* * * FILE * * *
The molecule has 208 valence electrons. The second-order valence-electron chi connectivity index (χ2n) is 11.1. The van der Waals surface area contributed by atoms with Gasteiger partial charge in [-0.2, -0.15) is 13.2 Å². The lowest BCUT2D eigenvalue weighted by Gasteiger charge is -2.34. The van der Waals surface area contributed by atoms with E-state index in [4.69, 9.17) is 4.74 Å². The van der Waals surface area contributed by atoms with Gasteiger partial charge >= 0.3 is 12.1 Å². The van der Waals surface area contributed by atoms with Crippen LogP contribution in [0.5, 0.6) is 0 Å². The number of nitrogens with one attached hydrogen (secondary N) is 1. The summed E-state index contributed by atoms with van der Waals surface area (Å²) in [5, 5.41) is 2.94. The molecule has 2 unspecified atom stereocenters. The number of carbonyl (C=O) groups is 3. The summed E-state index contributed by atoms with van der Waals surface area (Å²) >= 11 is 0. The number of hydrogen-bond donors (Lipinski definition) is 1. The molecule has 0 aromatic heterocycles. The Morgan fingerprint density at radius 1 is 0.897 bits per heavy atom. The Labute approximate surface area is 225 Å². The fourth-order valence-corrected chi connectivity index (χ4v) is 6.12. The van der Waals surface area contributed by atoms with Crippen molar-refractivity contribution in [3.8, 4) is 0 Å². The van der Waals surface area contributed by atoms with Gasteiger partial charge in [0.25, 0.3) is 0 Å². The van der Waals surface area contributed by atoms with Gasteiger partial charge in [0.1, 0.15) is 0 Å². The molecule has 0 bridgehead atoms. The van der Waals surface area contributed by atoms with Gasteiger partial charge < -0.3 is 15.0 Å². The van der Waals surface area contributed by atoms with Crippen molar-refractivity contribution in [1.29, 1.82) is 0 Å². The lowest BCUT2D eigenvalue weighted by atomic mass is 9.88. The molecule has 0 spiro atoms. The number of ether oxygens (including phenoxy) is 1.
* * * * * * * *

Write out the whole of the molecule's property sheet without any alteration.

The molecule has 208 valence electrons. The second-order valence-electron chi connectivity index (χ2n) is 11.1. The van der Waals surface area contributed by atoms with Gasteiger partial charge in [-0.2, -0.15) is 13.2 Å². The lowest BCUT2D eigenvalue weighted by Gasteiger charge is -2.34. The van der Waals surface area contributed by atoms with E-state index in [4.69, 9.17) is 4.74 Å². The van der Waals surface area contributed by atoms with Gasteiger partial charge >= 0.3 is 12.1 Å². The van der Waals surface area contributed by atoms with Crippen LogP contribution in [0.5, 0.6) is 0 Å². The number of nitrogens with one attached hydrogen (secondary N) is 1. The summed E-state index contributed by atoms with van der Waals surface area (Å²) in [5, 5.41) is 2.94. The molecule has 2 unspecified atom stereocenters. The number of carbonyl (C=O) groups is 3. The summed E-state index contributed by atoms with van der Waals surface area (Å²) >= 11 is 0. The number of hydrogen-bond donors (Lipinski definition) is 1. The molecule has 0 aromatic heterocycles. The Morgan fingerprint density at radius 1 is 0.897 bits per heavy atom. The Labute approximate surface area is 225 Å². The fourth-order valence-corrected chi connectivity index (χ4v) is 6.12. The van der Waals surface area contributed by atoms with Crippen molar-refractivity contribution in [3.8, 4) is 0 Å². The van der Waals surface area contributed by atoms with Gasteiger partial charge in [0.25, 0.3) is 0 Å². The van der Waals surface area contributed by atoms with Gasteiger partial charge in [0.1, 0.15) is 0 Å². The molecule has 0 bridgehead atoms. The van der Waals surface area contributed by atoms with Gasteiger partial charge < -0.3 is 15.0 Å². The van der Waals surface area contributed by atoms with Crippen molar-refractivity contribution in [1.29, 1.82) is 0 Å². The lowest BCUT2D eigenvalue weighted by atomic mass is 9.88. The molecule has 0 spiro atoms. The number of ether oxygens (including phenoxy) is 1.